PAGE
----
Winner of the best comment

For sheer novelty value, I am going to award Benj the best comment award.

On the Night of the Hats post, his comment was not only interesting but in verse. That’s gotta count for something, right. Anyway, I liked it and so I am awarding the prize to Benj.

Winner of the most votes

As this week, the Reddit vote was a dead heat between our best post winner (Jess) and Niel, I think it is fair to award the people’s choice award to Night of the Hats, Thanet Love.

Closing thoughts

This week coming up is the last of the 12 themes. I challenge you all to write your best ever entry. Consider the gauntlet thrown down.

Over to you…

Plotting or Pantsing: What is best for me?

And so we come to the last theme of our competition. One last hurrah and then the big vote off. Back when I was thinking up this idea I thought that ending on a reflection about if planning or discovery writing was best was a great idea for platform building. You guys have taken things in an interesting direction and I have no idea what you will do with this one.

Competition Theme

This is the theme for this week. Closing date to have posted it online is midnight on Monday the 29th.

Plotting or Pantsing:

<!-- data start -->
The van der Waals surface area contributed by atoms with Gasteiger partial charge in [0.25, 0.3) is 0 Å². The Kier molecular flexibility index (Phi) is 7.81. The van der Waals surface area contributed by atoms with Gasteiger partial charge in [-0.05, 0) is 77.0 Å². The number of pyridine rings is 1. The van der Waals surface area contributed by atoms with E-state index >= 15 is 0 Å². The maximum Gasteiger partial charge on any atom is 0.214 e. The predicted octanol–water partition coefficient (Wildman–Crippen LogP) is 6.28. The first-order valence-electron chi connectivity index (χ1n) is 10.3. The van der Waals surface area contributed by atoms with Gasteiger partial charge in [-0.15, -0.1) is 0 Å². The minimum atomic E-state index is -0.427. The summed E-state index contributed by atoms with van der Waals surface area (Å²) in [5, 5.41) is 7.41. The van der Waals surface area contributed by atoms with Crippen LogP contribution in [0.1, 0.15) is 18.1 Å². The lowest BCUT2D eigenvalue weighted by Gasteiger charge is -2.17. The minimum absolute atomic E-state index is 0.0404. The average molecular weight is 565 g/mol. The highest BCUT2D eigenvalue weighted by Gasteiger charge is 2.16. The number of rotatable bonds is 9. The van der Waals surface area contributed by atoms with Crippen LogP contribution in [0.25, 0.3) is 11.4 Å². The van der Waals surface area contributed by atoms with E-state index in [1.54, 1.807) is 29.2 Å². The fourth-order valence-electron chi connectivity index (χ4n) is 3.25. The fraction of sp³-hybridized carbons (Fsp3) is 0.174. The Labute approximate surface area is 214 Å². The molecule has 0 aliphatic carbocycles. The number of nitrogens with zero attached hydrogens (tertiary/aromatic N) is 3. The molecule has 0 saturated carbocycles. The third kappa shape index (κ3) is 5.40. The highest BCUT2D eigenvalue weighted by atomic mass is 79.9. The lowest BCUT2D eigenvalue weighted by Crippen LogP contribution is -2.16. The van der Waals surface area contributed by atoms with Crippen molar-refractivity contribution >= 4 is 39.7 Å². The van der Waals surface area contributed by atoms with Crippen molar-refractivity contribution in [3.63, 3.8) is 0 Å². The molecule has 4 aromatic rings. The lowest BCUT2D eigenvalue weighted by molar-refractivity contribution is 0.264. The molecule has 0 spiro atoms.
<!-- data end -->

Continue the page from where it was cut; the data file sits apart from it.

What is best for me?

You can write anything you want that fits that theme. As little or as much as you feel you need to. If you are new to this and joining us late welcome, thank you for joining us, please see week one’s post and the FAQ if you need more information.

Pantsing, for those that don’t know, is where you make up the story as you go and “fly by the seat of your pants”. The opposite is plotting, where you plan the plot out in advance. I used to be a pantser but I am more of a plotter these days.

How to win

There will still be a “best post” and “best comment” but as you might have realised by now, we no longer have a “most comments”. Instead, there will be a “most votes on Reddit” section. This week, and going forward for the last few weeks, the Reddit section will be a special one created for the competition. This is also where the grand, overall, winner will be chosen by you.